The right combination of spices can elevate a perfectly fine meal into something truly amazing and worthy of praise. I don’t know about you, but when I first started cooking, I was completely intimidated by the vast options of spices. I still am, to be honest. I started out with a generic spice rack – you know the kind, with the spices included right in the box. If you’ve ever had one of these, then you can pretty much guess how that ended up. I burned through salt, pepper, and garlic within a month, while most of the others remained nearly untouched until they were no longer good.
The other option seems to be stocking up on all kinds of specific spices you’ll probably only use for one or two dishes and then abandon in the back of your cupboard. What about the middle ground? What spices do people really use most often? Let’s take a look at the top 8 spices and see some creative ways to use them in the kitchen!
If you want to add a bit of sweetness to a dish without adding sugar, a dash of cinnamon will do the trick. It pairs well with apples, oatmeal, even yogurt! Cinnamon isn’t just for desserts, however. The earthy undertones also add a depth of flavor to savory dishes like pot roast and pasta carbonara.
Paprika is another spice that can be used in a variety of different ways. The two most common types of paprika are Spanish paprika and smoked paprika. Spanish paprika is made from dried chilis, whereas smoked paprika is made from smoke-dried chilis that are then ground into a fine powder using oak, which gives it an earthy flavor.
You can decide which one you like best, or maybe keep both on hand, but I personally love smoked paprika. It’s great on meats, in soups and stews, and is a common ingredient in taco seasoning and lots of meat rubs.
Salt & Pepper Grinders
This wouldn’t be a complete list without salt & pepper on here somewhere, but I thought I’d take a second to focus on the importance of using grinders instead of shakers. Pre-ground salt and pepper oxidize, which makes them lose their potency. Plus, don’t you just love the extra crunch freshly ground salt and pepper add to your meal? You don’t get that same texture from the pre-ground stuff!
Garlic & Onion Powder
I know, I know, I’m doubling up, but these two go together so seamlessly, almost like salt and pepper. If you use one, chances are, you’re going to use the other. While fresh onion and garlic are preferable when you have them on hand, using the dried, powdered version sure takes a lot of work out of a prepping a meal. For those occasions when you need to simplify and cut down on time and effort, having garlic and onion powder is a real life-saver!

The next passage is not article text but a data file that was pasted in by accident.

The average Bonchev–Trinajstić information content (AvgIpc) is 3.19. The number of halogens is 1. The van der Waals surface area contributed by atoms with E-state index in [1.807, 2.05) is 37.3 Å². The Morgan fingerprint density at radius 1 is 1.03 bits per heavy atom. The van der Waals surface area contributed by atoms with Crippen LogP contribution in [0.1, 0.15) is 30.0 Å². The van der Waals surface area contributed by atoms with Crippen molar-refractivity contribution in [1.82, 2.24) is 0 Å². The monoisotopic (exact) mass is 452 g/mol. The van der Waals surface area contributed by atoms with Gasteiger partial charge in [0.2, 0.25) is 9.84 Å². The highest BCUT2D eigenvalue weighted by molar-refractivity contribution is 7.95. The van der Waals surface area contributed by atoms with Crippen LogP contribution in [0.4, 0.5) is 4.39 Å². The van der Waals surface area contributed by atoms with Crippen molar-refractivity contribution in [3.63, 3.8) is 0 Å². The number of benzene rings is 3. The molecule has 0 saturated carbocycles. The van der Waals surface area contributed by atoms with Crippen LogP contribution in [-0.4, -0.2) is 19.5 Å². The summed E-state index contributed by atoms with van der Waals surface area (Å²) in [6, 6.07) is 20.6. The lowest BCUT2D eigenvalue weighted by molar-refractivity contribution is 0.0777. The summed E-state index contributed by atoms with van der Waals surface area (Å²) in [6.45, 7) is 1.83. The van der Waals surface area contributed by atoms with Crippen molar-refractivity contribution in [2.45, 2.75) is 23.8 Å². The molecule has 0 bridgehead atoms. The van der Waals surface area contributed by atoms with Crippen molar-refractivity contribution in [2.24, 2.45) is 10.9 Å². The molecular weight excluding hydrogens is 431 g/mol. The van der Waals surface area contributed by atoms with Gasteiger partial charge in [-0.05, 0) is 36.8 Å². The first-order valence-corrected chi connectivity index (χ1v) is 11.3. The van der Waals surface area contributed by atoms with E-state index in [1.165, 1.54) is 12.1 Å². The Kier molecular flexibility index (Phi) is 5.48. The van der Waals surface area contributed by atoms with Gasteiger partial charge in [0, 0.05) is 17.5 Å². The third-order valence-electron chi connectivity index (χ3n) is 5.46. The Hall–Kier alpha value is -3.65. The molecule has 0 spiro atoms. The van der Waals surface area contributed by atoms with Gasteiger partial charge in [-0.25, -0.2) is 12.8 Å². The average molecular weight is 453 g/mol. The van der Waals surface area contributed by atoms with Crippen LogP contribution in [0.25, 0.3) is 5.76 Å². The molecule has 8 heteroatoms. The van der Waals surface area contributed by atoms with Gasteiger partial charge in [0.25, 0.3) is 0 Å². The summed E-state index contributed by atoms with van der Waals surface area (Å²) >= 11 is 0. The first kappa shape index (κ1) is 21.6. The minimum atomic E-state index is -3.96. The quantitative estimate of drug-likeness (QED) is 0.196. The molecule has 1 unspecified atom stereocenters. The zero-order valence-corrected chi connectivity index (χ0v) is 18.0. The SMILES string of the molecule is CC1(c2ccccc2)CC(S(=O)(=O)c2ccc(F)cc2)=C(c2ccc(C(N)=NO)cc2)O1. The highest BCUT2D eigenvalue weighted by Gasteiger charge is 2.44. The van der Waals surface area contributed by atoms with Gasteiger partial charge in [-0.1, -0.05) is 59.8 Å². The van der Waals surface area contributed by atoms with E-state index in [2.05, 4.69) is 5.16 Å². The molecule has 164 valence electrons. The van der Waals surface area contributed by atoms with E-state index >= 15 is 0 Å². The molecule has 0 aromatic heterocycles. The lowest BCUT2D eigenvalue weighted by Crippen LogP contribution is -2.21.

I’ll be honest, I use both of these spices in nearly every savory dish I cook. Browning hamburger for pasta and sauce? Throw on garlic and onion powder. Baking chicken and potatoes in the oven? You better believe there’s a healthy dose of garlic and onion powder in that pan!
Ginger is another one of those spices that goes well in both sweet and savory dishes. Gingerbread cookies, ginger snaps, even ginger candy all come to mind. However, ginger is also used in many rubs, blends, and international dishes. Like garlic and onion, ginger is most potent and flavorful when it’s fresh, but ginger can be hard to cut and even more difficult to use up before it goes bad, seeing as most recipes don’t call for much ginger. Therefore, having the powdered version is super helpful!
Turmeric is in the ginger family, but it has an earthy, bitter, almost musky flavor to it. The brightly colored spice is surprisingly versatile and can be sprinkled on fruit, yogurt, or in your morning smoothie. It’s most famous as a staple in Indian dishes, but even if you don’t cook a lot of Indian food, you’ll be surprised at how many other savory sauces and rubs turmeric will be good in.
Red Pepper Flakes
Sprinkling a few red pepper flakes onto a dish can add a little heat without changing the overall flavor. The best time to add in this spice is early in the cooking process. Stew them in a marinara sauce or chili, or sauté them with veggies or meat. Alternatively, a dash of red pepper flakes on a salad or a slice of pizza gives an extra kick for just you to enjoy!
I love using ground mustard when preparing meats. It goes well with beef, chicken, turkey, and even salmon! This is another common ingredient found in plenty of rubs, but I like adding it into the pan when I’m browning hamburger or searing chicken over the stovetop. A little bit of mustard, garlic, and onion powder, topped with freshly ground salt and pepper takes your dinner to the next level!SKM: below-content placeholder